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Electrodes in water

  1. Sep 14, 2005 #1
    Hi,
    i am doing an experiment involving electrodes conected to a circuit and the electrodes submersed into (a) stationary water and (b) flowing water. i am measuring how the current in the curcuit is affected by changing the distance of separation betwwen the electrodes in the stationary and flowing water, and how the speed of the flowing water affects the current. so far my research has lead me to electrolysis and nothing further, and as this is a physics paper, i need a theory related to to physics rather than chemistry. i hope you know of a theory relting to my experiment.
    Thanks alot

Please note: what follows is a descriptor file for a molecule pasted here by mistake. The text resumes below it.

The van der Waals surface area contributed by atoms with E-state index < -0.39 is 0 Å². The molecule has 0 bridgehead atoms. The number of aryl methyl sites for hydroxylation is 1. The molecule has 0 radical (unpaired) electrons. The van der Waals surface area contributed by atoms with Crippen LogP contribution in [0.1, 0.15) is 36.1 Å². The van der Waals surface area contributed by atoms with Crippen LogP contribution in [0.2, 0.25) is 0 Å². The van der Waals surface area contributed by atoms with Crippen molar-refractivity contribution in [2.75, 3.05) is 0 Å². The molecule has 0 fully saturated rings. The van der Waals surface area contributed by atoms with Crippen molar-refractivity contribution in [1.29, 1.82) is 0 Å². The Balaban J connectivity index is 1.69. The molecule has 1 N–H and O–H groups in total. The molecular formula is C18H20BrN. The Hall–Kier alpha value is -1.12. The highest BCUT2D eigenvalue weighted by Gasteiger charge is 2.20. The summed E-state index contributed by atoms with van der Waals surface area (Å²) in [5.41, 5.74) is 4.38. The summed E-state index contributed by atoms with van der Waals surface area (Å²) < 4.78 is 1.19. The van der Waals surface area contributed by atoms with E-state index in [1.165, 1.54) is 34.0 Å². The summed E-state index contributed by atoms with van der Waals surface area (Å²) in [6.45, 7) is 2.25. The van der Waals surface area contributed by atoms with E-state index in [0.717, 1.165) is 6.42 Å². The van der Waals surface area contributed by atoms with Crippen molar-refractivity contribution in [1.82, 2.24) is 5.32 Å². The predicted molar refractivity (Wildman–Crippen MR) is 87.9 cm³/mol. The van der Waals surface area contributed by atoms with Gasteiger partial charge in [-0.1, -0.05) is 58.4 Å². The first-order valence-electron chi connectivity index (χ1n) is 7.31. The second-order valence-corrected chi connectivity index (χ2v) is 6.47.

2. jcsd
  3. Sep 14, 2005 #2

    Integral

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    Staff Emeritus
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    I though chemistry was physics?

    It would help if you told us more of your experiment. How are you measuring the current? How are you inducing the current? What is the fluid?
     
  4. Sep 14, 2005 #3

    Astronuc

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    Staff: Mentor

    Well chemistry is more or less physics of chemicals (elements) and their behavior.

    So this appears to be an experiment in electrochemistry, where by you would measure the influence of distance between electrodes, and flow (speed) of water, on the current.

    Is a voltage applied between the electrodes? Are the electrodes of the same material or different materials?

    Is the purpose of the electrolysis to produce hydrogen?

    Look for information on the Nernst equation, e.g.
    http://www.science.uwaterloo.ca/~cchieh/cact/c123/nernsteq.html
     
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